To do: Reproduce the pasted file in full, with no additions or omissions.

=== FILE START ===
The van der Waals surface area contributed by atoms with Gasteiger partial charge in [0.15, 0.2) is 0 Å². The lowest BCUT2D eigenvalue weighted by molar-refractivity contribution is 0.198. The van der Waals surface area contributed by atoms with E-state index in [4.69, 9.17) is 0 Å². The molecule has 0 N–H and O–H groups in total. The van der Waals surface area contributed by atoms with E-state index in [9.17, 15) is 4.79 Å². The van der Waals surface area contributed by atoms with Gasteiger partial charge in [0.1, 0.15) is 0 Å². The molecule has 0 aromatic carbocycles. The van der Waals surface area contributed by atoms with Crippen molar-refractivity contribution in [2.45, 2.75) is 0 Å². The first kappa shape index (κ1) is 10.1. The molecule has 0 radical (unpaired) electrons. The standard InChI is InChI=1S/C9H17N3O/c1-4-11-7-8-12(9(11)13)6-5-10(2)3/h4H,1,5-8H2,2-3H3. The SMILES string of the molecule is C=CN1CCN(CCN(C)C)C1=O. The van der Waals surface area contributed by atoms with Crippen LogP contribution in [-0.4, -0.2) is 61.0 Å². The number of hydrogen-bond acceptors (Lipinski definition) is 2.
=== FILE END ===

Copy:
The van der Waals surface area contributed by atoms with Gasteiger partial charge in [0.15, 0.2) is 0 Å². The lowest BCUT2D eigenvalue weighted by molar-refractivity contribution is 0.198. The van der Waals surface area contributed by atoms with E-state index in [4.69, 9.17) is 0 Å². The molecule has 0 N–H and O–H groups in total. The van der Waals surface area contributed by atoms with E-state index in [9.17, 15) is 4.79 Å². The van der Waals surface area contributed by atoms with Gasteiger partial charge in [0.1, 0.15) is 0 Å². The molecule has 0 aromatic carbocycles. The van der Waals surface area contributed by atoms with Crippen molar-refractivity contribution in [2.45, 2.75) is 0 Å². The first kappa shape index (κ1) is 10.1. The molecule has 0 radical (unpaired) electrons. The standard InChI is InChI=1S/C9H17N3O/c1-4-11-7-8-12(9(11)13)6-5-10(2)3/h4H,1,5-8H2,2-3H3. The SMILES string of the molecule is C=CN1CCN(CCN(C)C)C1=O. The van der Waals surface area contributed by atoms with Crippen LogP contribution in [-0.4, -0.2) is 61.0 Å². The number of hydrogen-bond acceptors (Lipinski definition) is 2.